Bill Maher Delays Start of ‘Real Time,’ Citing Strike Negotiations

Bill Maher has decided to stop the clock on the return of “Real Time.”

The comedian, who last week vowed to put his topical HBO program back into production, now says he will delay it for a while longer.

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“My decision to return to work was made when it seemed nothing was happening and there was no end in sight to this strike,” he said via social media. “Now that both sides have agreed to go back to the negotiating table I’m going to delay the return of ‘Real Time,’ for now, and hope they can finally get this done.” All of TV’s late-night series have gone dark in recent months due to the strike, but Maher said he could no longer stand by as so many of his below-the-line crew were going without being paid.

In doing so, the iconoclastic host is following the lead of several other prominent hosts who have in recent days opted to halt production plans. Drew Barrymore had planned to start a new cycle of her CBS daytime program, and the network was ready to launch its afternoon series “The Talk.” Both changed course after the plans spurred backlash. The WGA saId it planned to protest outside any production of “Real Time.”

Maher had planned a stripped-down show, one that would have been devoid of many of its signature elements. Under his plan, a “Real Time” episode produced during the strike would not have featured any monologues, humor pieces, or the series’ flagship segment, “New Rules.” “And I’ll say it upfront to the audience: the show I will be doing without my writers will not be as good as our normal show, full stop,” Maher said last week.

The WGA strike has foiled many TV networks’ late-night plans. CBS had hoped to launch a new show at 12:30 a.m. this fall to replace the departing James Corden. The strike has altered that timetable, according to people familiar with the matter. In place of a companion to Stephen Colbert’s program, CBS has tapped “Comics Unleashed,” a collection of stand-up routines produced by entrepreneur Byron Allen’s Allen Media Group on a short-term basis. Comedy Central, which had been testing a wide variety of hosts to succeed Trevor Noah on “Daily Show,” has scuttled those efforts, even though comedian Hasan Minhaj is seen as a leading candidate for the role.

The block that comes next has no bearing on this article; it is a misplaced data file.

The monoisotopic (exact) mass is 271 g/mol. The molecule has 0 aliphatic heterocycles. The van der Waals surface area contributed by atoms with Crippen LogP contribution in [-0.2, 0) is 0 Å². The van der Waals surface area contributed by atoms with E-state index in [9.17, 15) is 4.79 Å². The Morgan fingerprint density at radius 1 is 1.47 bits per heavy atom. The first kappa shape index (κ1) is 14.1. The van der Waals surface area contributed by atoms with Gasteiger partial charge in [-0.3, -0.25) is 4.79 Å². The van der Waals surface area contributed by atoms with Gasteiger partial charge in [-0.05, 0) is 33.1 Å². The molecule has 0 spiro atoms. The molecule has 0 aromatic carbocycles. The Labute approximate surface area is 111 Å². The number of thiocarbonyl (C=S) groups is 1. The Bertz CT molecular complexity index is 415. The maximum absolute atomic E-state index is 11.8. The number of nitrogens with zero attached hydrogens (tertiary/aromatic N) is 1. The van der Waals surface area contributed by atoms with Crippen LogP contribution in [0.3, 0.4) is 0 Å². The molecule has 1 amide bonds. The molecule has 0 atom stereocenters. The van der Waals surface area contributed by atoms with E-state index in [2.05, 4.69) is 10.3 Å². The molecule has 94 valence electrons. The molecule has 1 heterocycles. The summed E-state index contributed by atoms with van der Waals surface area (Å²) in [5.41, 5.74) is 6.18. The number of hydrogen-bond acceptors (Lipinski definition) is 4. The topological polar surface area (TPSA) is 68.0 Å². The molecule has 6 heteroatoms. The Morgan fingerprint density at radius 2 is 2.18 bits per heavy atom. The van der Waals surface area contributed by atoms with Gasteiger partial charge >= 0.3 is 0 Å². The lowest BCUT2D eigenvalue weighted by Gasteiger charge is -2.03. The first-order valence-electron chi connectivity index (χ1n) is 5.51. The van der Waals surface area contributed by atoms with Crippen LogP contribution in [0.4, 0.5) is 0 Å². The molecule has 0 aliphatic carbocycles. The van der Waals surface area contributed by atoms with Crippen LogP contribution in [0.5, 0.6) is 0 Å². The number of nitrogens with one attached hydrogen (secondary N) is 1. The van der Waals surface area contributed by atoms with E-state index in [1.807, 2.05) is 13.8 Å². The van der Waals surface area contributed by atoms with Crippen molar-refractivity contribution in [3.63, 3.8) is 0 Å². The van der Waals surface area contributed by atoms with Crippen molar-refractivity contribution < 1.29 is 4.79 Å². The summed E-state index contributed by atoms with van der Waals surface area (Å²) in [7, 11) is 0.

TV’s late-night programs continue to generate discussion and the threads of popular culture. But the longer shows like NBC’s “Saturday Night Live” and ABC’s “Jimmy Kimmel Live” remain dark, the more risk there is of viewers in the era of streaming video making permanent changes to their consumption habits. In 2018, seven late night programs — NBC’s “Tonight” and “Late Night,” CBS’ “Late Show” and “Late Late Show,” ABC’s “Jimmy Kimmel Live,” Comedy Central’s “Daily Show” and NBC’s “Saturday Night Live” — drew more than $698 million in advertising in 2018, according to Vivvix, a tracker of ad spending. By 2022, that total came to $412.7 million — a drop of approximately 41% over five years.

Some of the hosts have seemed eager to get back to their wee-hours antics. Jimmy Fallon, Seth Meyers. Stephen Colbert, Jimmy Kimmel and John Oliver have banded together to produce a podcast in hopes of donating any revenues it generates to their out-of-work crews.

The strike scuttled production of “Real Time” in the midst of the series’ 21st season. “Real Time” debuted on HBO in 2003. It incorporates some elements of Maher’s previous program, “Politically Incorrect,” which ran on both Comedy Central and ABC.

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